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Junkman

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About Junkman

  • Rank
    MCM Ohana
  • Birthday 11/01/1964

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  • Scale I Build
    1/25

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  • Location
    England
  • Full Name
    Christian Pamp

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  1. The bodywork changes are more extensive than meets the eye at first glance, but could be accomplished with a lot of work. Where the proper effort starts, however, is the conversion to the coil spring setup and scratchbuilding of the engine, gearbox and transfer case. As I said earlier, the Hongwell would be a much easier base for Defender variants. A 1/24 scale Royal Enfield is available from IXO.
  2. What would the alternative look like?
  3. That's the very reason why I'm tempted to make exactly that one. It's a Series II that has a replacement wing from a later Series IIA.
  4. Incidentally I just received this Santana Series III from a Spanish partworks. So I'm definitely trying to backdate the Revell.
  5. The Hongwell would be a cheap and cheerful starting point.
  6. It shouldn't be too challenging to build a 2dr from the Revell, the front doors are the same on both. The ESCI/Italeri hardtop is a one piece part (+ glass, of course) you pop on in lieu of the soft top. For example, to make a roofed pick up, you'll need the front portion of it, where it's sloped. Looking at the Revell body, it shouldn't be too difficult to make that into a pick up version, too.
  7. It was epic, especially the feeling of achievement when we hooned it around up there. The ESCI is a Series III as well, or at least a very similar IIA. It's a very simple curbside, but builds into an attractive model nonetheless. But with the release of the Revell, it's had it IMO. What could you possibly do with it you can't do better with the Revell?
  8. One would think the 3D printing technology could solve a lot of the problems created by the demise of The Modelhaus. Another pressing questions is who is going to fill the gap left by Bob Shebilske's retirement?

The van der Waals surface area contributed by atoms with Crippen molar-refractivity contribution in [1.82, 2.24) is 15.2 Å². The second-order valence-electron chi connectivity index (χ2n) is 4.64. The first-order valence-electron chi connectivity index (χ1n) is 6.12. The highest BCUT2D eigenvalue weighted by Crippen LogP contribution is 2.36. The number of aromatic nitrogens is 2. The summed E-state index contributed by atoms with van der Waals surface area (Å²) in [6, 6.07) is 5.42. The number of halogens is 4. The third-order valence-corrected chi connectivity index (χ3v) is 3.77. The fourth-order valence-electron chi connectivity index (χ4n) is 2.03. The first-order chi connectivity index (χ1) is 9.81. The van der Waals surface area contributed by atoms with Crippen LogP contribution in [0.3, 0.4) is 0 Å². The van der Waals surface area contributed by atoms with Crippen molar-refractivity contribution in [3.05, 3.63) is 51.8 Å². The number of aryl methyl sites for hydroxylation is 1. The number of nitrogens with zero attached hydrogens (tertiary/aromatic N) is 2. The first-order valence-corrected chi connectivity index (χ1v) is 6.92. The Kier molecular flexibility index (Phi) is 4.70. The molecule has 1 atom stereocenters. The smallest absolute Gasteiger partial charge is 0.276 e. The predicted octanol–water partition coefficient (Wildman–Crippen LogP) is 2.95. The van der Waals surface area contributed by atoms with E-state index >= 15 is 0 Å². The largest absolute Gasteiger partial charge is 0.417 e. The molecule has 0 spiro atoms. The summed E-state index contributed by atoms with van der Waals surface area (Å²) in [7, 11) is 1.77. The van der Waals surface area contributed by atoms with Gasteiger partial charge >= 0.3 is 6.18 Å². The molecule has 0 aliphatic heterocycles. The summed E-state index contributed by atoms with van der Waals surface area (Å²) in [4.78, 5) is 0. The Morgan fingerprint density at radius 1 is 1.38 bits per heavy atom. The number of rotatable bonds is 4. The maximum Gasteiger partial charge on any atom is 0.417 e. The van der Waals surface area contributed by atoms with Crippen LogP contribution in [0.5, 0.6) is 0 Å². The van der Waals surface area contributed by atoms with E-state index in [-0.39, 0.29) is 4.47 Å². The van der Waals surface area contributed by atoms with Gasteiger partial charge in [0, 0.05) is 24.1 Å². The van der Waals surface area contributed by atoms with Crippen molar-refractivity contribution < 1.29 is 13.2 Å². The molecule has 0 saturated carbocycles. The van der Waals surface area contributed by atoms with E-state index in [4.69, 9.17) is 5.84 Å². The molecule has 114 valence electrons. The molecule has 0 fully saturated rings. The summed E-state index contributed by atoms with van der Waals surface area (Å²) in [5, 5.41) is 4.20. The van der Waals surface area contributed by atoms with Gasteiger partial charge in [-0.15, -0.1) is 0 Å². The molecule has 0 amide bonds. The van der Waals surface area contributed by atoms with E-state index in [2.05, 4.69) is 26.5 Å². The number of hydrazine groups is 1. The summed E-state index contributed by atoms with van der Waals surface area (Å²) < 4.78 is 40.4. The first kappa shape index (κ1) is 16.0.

9. The Series III Land Rover is the most common Series type, with over half a million units built from 1971 to 1985, and this figure only includes the ones built by Rover themselves. They were made by numerous companies under licence or from CKD kits, most of them probably by Santana in Spain, all of which are LHD without exception. They were immensely popular all over the World and a realistic RHD-LHD proportion estimate would be around 60-40. It shouldn't be too difficult to backdate the model to a Series IIA, even a Series II, but backdating it to a Series I would be so involved that it borders scratchbuilding. I'd be tempted to make mine into the Series II Maltese police one from the 1970 film 'Eyewitness'. And then an LHD as used by the German mountain rescue. Some of those were brought to areas in the Alps inaccessible for vehicles by disassembling, carrying the components up, and reassembling them up there. When I was a young lad, I volunteered in one of those endeavours, having been an avid skier at the time. There is thus hardly a Series III piece I haven't held in my hands. Nowadays they simply helicopter them up, but where is the romance in that? The kit will open so many possibilities, including shortening it to an 88"er, but making it into a Series I is way beyond the scope of my abilities.
  10. Hello everyone, I'm looking for the glass for a 1975 or later 2nd generation AMT Camaro to restore my '75 glue bomb. I guess the one from a Cheverra would fit as well. Cheers Christian
  11. Junkman

    ERTL

    I'm not too sure whether I appreciate the reinstatement of people who have a proven track record of ruining my hobby for forty years.
  12. I love Hubleys. For me, they are the Märklin of model kits. I have a few of them, mainly from the subsequent reissuers though. I shall dig them out and delight you with pictures one of these days.
  13. Junkman

    ERTL

    I wouldn't be surprised if the Germans tooled up some American cars, but don't forget that the German, and in fact European, taste in American cars differs vastly from the American one. Like with Round2, I'd expect a lot of reissues of stuff we haven't seen in a decade or three before anything is tooled up, though. Interestingly, Heller is now also in German hands. Since Germany isn't a traditional car modelling stronghold, I assume their motivation is mainly to capitalise on that military rubbish.
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